INSULT TO INJURY.
As if the chaotic withdrawal of the United States from Afghanistan wasn’t shock enough to the country’s civil society, a crippling drought has been sapping life out of the country’s land. According to the Associated Press, “Afghanistan’s drought, its worst in decades, is now entering its second year, exacerbated by climate change. The dry spell has hit 25 of the country’s 34 provinces, and this year’s wheat harvest is estimated to be down 20% from the year before. Along with fighting, the drought has contributed to driving more than 700,000 people from their homes this year, and the onset of winter will only increase the potential for disaster.” On top of everything else, economic sanctions put in place by the United States makes the situation look very bleak. https://bit.ly/31KlE54
RESTRICT ACCESS, PLEASE.
Anti-vaccine proponents tend to be opportunistic. They’ll jump on the slightest bit of negative news about vaccines and amplify it from a paper cut into a life-threatening gash. That’s why a little known United States government database, Vaccine Adverse Event Reporting System (VAERS), designed to track immunization side effects has been such a god-send to the movement. Per the Japan Times, “VAERS is a crucial monitoring system that helps both the Centers for Disease Control and Prevention and the Food and Drug Administration spot problems with vaccines early on. The rollout of the Johnson & Johnson COVID-19 shot was paused, for example, after just six cases of blood clots were reported to VAERS out of nearly 7 million doses administered… The existence of VAERS is little discussed by public-health figureheads. If you already know about the database, you may have learned about it via anti-vaccine propaganda, which falsely promotes it as evidence that vaccines have harmful effects.” Maybe the database needs to be restricted to only accept reports of side effects and make its contents accessible only by qualified individuals. https://bit.ly/3DExRFq
Slowly, but surely, scientists are learning about the ways space travel can potentially be harmful to human beings. A recent study highlighted the way zero-gravity damages the transcription process. Per the Frontiers Blog, “During parabolic flight to simulate weightless conditions in space, researchers show for the first time that a DNA polymerase enzyme derived from bacteria makes 10-140% more errors while copying DNA in microgravity. Combined with the known greater rate of DNA damage from space radiation, this inaccuracy of DNA replication is likely to pose a threat to the health of future astronauts on long missions.” DNA undergoes a higher rate of mutation – e.g. substitutions of single nucleotides, crosslinks, inversions, or deletions – due to damage from cosmic rays and solar particles. https://bit.ly/3oFWygM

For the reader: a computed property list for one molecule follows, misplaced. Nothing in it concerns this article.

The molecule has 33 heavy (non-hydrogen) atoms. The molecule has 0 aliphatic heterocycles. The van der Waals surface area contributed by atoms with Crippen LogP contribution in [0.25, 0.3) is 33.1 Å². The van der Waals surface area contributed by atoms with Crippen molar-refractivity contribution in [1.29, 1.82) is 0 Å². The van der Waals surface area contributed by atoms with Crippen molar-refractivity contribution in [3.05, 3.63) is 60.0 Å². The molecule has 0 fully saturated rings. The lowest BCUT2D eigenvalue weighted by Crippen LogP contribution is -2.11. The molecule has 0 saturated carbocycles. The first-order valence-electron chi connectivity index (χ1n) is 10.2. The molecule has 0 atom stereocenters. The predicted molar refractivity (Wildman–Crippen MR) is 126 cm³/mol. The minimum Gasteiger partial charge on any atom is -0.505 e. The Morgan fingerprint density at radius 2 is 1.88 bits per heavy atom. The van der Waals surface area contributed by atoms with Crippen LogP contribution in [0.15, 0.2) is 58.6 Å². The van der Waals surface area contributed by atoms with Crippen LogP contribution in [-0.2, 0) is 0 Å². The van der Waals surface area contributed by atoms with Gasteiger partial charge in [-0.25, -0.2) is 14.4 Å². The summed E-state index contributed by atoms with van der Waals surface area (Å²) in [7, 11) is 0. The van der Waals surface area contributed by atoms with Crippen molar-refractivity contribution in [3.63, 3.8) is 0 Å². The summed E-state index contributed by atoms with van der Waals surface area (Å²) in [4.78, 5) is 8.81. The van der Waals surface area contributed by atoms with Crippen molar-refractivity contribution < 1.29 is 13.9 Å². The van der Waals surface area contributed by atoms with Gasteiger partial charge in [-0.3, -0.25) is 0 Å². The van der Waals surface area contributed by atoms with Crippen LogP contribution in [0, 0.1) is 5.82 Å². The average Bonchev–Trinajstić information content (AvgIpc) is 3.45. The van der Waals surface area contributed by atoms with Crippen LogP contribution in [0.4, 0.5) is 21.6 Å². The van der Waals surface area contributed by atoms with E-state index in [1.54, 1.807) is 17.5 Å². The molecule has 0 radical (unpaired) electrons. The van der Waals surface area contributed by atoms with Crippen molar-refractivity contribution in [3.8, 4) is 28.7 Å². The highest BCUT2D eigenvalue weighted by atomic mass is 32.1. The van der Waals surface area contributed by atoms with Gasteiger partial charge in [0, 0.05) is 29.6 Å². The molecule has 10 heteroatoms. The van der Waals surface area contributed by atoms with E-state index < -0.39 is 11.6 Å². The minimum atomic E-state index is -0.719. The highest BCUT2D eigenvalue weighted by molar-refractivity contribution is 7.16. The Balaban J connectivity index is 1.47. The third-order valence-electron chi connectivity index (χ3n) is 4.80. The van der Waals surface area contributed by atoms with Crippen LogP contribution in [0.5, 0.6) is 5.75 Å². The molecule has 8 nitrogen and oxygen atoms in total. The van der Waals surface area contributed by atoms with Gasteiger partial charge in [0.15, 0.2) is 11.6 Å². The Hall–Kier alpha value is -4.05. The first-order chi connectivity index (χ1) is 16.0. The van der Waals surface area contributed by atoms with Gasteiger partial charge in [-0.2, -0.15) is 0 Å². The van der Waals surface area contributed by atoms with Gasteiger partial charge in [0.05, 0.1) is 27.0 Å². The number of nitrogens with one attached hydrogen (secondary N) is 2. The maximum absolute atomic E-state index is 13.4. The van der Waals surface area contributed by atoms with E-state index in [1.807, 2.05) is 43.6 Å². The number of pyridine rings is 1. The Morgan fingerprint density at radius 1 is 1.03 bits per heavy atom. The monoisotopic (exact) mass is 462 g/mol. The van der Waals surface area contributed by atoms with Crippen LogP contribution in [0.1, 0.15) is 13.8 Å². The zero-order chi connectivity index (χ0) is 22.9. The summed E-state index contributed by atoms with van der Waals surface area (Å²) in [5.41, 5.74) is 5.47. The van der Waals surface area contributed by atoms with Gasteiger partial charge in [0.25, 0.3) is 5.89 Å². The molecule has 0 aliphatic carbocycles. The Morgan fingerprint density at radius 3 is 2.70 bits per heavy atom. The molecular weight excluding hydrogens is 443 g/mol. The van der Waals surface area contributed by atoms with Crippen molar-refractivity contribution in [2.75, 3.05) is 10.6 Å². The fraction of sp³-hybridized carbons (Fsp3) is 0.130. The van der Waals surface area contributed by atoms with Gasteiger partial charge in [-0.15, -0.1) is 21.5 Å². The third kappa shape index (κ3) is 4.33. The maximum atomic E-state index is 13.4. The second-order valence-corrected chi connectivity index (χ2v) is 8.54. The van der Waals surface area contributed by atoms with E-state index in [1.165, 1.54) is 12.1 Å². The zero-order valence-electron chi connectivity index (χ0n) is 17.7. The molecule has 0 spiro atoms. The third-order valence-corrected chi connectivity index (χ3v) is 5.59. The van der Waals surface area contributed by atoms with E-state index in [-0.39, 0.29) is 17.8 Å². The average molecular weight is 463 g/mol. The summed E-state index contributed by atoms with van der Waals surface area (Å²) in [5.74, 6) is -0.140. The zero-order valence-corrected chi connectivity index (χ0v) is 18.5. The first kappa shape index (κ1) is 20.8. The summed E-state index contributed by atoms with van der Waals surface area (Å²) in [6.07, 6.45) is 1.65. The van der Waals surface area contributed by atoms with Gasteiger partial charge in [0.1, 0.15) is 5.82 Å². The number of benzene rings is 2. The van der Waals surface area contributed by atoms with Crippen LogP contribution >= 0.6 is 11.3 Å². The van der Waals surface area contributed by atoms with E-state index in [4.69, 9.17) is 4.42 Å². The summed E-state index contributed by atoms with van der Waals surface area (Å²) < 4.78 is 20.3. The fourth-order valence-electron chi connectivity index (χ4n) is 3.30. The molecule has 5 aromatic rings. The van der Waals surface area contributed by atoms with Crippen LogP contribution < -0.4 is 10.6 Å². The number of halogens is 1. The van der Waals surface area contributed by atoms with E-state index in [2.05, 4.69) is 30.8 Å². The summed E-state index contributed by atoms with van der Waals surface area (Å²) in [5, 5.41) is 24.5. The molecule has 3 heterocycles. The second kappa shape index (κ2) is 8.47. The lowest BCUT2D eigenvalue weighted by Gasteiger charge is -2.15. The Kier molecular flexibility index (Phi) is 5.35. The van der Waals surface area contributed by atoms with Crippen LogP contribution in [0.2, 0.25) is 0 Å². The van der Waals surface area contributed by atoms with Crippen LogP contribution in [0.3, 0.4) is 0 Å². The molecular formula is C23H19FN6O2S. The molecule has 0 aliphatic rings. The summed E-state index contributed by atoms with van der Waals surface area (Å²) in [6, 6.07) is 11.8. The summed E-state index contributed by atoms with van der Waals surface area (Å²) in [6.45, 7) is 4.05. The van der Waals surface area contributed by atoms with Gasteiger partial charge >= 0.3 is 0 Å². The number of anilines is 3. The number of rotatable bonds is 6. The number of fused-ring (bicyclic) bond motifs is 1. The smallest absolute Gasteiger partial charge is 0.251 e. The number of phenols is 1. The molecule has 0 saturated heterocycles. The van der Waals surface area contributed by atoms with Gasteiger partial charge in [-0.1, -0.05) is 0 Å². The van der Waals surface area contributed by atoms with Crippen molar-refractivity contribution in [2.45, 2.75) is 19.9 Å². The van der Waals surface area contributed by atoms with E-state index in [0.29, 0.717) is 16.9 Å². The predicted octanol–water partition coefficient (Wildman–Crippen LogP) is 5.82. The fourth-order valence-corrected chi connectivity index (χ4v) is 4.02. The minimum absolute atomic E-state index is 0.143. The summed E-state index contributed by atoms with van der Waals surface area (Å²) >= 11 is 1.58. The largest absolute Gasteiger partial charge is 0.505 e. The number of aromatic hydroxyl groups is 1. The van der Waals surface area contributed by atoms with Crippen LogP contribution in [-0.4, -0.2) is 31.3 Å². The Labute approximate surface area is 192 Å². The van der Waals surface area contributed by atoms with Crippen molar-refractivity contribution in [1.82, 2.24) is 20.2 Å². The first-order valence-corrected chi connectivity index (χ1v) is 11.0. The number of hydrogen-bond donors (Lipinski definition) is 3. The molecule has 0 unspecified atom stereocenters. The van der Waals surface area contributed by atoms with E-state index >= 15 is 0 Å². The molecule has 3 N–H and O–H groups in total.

COUNTDOWN TO LAUNCH.
As the launch of the potentially transformational Webb Space Telescope nears, the excitement is palpable, especially among the astronomy community. An article in Nature provides some context regarding the multi-billion-dollar technology’s promise. According to the article, “If everything goes to plan, Webb will remake astronomy by peering at cosmic phenomena such as the most distant galaxies ever seen, the atmospheres of far-off planets and the hearts of star-forming regions swaddled in dust. Roughly 100 times more powerful than its predecessor, the Hubble Space Telescope, which has transformed our understanding of the cosmos over the past 31 years, Webb will reveal previously hidden aspects of the Universe.” The Webb is set to lift off from a launch pad in Kourou, French Guiana, on 22 December or later. The telescope is a partnership involving NASA, the European Space Agency (ESA) and the Canadian Space Agency (CSA). https://go.nature.com/3DEnMZg
SAVING THE WORLD’S CORAL REEFS.
Scientists have been trying to seize the initiative when it comes to coral bleaching and they are turning to genetics and evolution for solutions. Per the Associated Press, “On a moonless summer night in Hawaii, krill, fish and crabs swirl through a beam of light as two researchers peer into the water above a vibrant reef. Minutes later, like clockwork, they see eggs and sperm from spawning coral drifting past their boat. They scoop up the fishy-smelling blobs and put them in test tubes. In this Darwinian experiment, the scientists are trying to speed up coral’s evolutionary clock to breed “super corals” that can better withstand the impacts of global warming. For the past five years, the researchers have been conducting experiments to prove their theories would work. Now, they’re getting ready to plant laboratory-raised corals in the ocean to see how they survive in Nature.” A solution to the global coral bleaching problem cannot come soon enough. https://bit.ly/3DEfsso
SLEEP FOR A BETTER TOMORROW.
Sometimes, science confirms stories that are just strange enough to seem apocryphal. One of those is the way Thomas Edison solved problems he was stumped by. Per Science, “When Thomas Edison hit a wall with his inventions, he would nap in an armchair while holding a steel ball. As he started to fall asleep and his muscles relaxed, the ball would strike the floor, waking him with insights into his problems. Or so the story goes. Now, more than 100 years later, scientists have repeated the trick in a lab, revealing that the famous inventor was on to something. People following his recipe tripled their chances of solving a math problem. The trick was to wake up in the transition between sleep and wakefulness, just before deep sleep.” I’m going to focus on how to bring about world peace while simultaneously making my first billion. I’ll let you know how it goes. https://bit.ly/3Ixk1Zl
Thanks for reading. Let’s be careful out there.
IMAGE CREDIT: Creative Commons